The halo regions 107 are below the source/drain extension regions 106. The halo regions 107 are highly doped with a second type dopant (e.g., an n-type dopant, such as phosphorus (P), arsenic (As) or antimony (Sb)). Depending upon the techniques used to form the halo regions 107, they may extend along the perimeter of the source/drain extension regions 106 up to the top surface 104 of the semiconductor layer 150.

The deep source/drain regions 109 can extend into the semiconductor layer 150 a predetermined depth 112 from the top surface 104 and are positioned laterally adjacent to the source/drain extension regions 106 and the halo regions 107 opposite the channel region 160. The deep source/drain regions 109 can comprise an epitaxially grown semiconductor material (e.g., an epitaxial silicon, an epitaxial silicon germanium, an epitaxial silicon carbide, an epitaxial silicon germanium carbide, etc.). The deep source/drain regions 109 can be bordered by shallow trench isolation regions 110.

The channel region 160 is positioned below the gate 102 (e.g., disposed within the gaps between the implanted source/drain extension regions 106 and between the implanted halo regions 107).

The transistor structure 100 further comprises buried isolation regions 108 (e.g., buried nitride or oxide regions) within the semiconductor layer 150 in order to suppress short channel effects. The buried isolation regions 108 can be positioned in the semiconductor layer 150 below the level of the source/drain extension regions 106 and between the deep source/drain regions 109 and the channel region 160 and, particularly, between the deep source/drain regions 109 and the halo regions 107. Buried isolation regions 108 between the deep source/drain regions 109 and channel region 160 minimize drain induced barrier lowering (DIBL) as well as punch through. Additionally, because the deep source/drain regions 109 and halo regions 107 are separated by the buried isolation regions 108, side-wall junction capacitance and junction leakage are also minimized.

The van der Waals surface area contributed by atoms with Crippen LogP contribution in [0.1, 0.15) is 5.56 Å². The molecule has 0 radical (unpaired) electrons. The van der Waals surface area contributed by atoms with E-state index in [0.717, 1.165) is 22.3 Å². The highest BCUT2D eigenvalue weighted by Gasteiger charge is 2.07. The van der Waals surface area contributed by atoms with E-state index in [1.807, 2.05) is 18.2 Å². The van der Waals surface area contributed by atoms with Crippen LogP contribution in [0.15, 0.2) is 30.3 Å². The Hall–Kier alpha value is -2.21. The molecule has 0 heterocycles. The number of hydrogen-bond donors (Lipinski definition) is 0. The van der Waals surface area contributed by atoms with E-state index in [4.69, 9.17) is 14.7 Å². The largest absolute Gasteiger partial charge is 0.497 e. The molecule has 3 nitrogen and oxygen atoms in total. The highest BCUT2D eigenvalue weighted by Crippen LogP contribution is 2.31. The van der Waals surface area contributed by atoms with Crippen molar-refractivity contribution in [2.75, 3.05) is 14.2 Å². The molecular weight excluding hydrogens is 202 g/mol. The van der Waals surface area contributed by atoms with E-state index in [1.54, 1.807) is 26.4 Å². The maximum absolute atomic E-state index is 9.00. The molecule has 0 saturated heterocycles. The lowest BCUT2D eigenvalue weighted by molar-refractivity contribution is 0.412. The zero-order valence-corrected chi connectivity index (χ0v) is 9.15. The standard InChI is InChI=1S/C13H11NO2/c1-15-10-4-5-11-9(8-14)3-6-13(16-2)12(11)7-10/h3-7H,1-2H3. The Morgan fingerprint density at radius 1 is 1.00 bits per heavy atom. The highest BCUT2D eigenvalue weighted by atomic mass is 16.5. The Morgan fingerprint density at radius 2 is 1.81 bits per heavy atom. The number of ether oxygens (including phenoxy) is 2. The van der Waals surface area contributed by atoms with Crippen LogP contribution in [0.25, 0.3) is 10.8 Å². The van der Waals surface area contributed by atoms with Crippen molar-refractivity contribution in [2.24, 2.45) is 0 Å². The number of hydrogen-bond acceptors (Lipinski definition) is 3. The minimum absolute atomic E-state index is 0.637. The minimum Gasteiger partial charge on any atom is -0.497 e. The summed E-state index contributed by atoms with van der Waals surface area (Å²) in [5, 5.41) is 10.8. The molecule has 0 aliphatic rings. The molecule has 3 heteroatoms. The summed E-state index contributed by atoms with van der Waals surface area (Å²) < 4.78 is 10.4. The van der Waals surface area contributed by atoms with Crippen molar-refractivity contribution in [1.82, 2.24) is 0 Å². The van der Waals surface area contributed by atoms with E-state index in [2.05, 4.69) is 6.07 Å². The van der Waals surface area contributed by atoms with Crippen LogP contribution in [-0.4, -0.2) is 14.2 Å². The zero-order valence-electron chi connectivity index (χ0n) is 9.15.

The buried isolation regions 108 can be incorporated into both pFETs and nFETs. However, as mentioned above, pFETs are particularly susceptible to such short channel effects. Thus, also disclosed and illustrated in FIG. 1 are embodiments of complementary metal oxide semiconductor device (CMOS) structure 500 that comprises a pFET 100 coupled to an nFET 200 (e.g., an inverter).

In the CMOS structure 500, the active semiconductor regions of the nFET 200 and pFET 100 can be isolated from each other by shallow trench isolation structures 110. The pFET 100 can be configured, as described above. The nFET 200 can comprise a gate 202 above the semiconductor layer 150 and multi-layered sidewall spacers 205 can be adjacent opposing sidewalls 203 a-b of the gate 202. The semiconductor layer 150 below the gate 202 of the nFET 200 can comprise a channel region 260, source/drain extension regions 206, and deep source/drain regions 209.

The nFET channel region 260 can be located below the gate 202 (e.g., disposed within the gap between the implanted source/drain extension regions 206 and between the implanted deep source/drain regions 209). The source/drain extensions regions 206 can be located in the semiconductor layer 150 immediately below the layers 215-216 of the sidewall spacers 205 such that they are extend slightly below gate 202. The deep source/drain regions 209 can extend laterally with the semiconductor layer 150 between the outer sidewall spacer layers 216 and the shallow trench isolation structures 110 and can extend vertically a predetermined distance into the semiconductor layer 150 such that they are deeper than the source/drain extension regions 206. The source/drain extension regions 206 and deep source/drain regions 209 can both be doped with an n-type dopant (e.g., phosphorus (P), arsenic (As) or antimony (Sb)).